"That's because those are word-of-mouth contacts, my dear. Everybody knows you're the best parakeet-finder on the North Shore."

"Mystics find lost animals?"

"I don't know about mystics in general, but Mom's the best. I've seen her stand out on a street corner and have a lost canary fly right onto her shoulder."

Mark smiled. "Sounds more like animal magnetism, to me! Is there much money in pet recovery?"

"Quite a bit, actually," Seth admitted. "It pays better than most of her other jobs."

"What else do mystics do?"

"Oh, the usual--love affairs, detecting curses, a seance or two. I don't do those very often--I've never had an actual ghost show up for one, and I refuse to take money for a no-show. But I do have a haunted house I'm working on."

"Really? A real haunted house?"

"I really have a client who really has a house, but whether it's haunted or not is what I've been hired to find out."

"I didn't know there were any haunted houses left!"

"They're fairly common, actually--and they're a pain in the neck. Nobody believes in ghosts until they've spent a night or two with one, and then it's too late to back out of the real estate deal."

"If it's really a problem, why not tear the house down and build something new?"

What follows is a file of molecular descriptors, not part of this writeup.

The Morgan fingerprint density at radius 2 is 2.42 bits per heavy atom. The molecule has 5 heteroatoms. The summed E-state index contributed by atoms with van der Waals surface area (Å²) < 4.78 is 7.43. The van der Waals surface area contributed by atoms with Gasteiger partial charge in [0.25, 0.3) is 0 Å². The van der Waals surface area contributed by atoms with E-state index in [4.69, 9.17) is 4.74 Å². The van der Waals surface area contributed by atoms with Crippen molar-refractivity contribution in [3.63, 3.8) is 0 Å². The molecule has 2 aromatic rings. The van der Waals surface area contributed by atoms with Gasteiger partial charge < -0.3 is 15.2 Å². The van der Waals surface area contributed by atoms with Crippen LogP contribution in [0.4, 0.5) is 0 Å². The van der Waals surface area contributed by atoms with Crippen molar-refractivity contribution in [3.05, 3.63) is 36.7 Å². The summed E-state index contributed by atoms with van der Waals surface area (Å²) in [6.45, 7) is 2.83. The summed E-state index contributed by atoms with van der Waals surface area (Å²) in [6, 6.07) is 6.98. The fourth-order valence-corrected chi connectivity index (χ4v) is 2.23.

"That's easy enough if it's a modern house, but the historic preservation committee won't let people tear them down or fix them up. The house I'm working on has been here since the Puritan days--for all I know, Julie's precious Cotton Mather may have slept there."

Mark raised an eyebrow. "A haunted Puritan house, Mrs. Norton--I mean, Sophie. Here, in Danvers?"

"Of course. Danvers was known as Salem Village back then--they changed the name because of all the bad press from you-know-who and the witches. It's less than a mile from here. Want to see it?"

"Right now?" Sophie nodded. Mark looked at his watch. "It's getting late--I wouldn't want to impose!"

Sophie looked at her watch, too. "Late's the best time for hunting spooks!"

Julie rubbed her nose with both hands like an excited gerbil. "Let's do it!"

Mark looked helplessly at Mr. Norton, who silently mouthed two words--"drag racing." He waved for the check and started gathering coats, scarves, and mittens. "A typical night with the Nortons--church at concert at 8:00, haunted house at midnight. Let's go!"

Tuesday, December 18, 2012

Galactic Overlord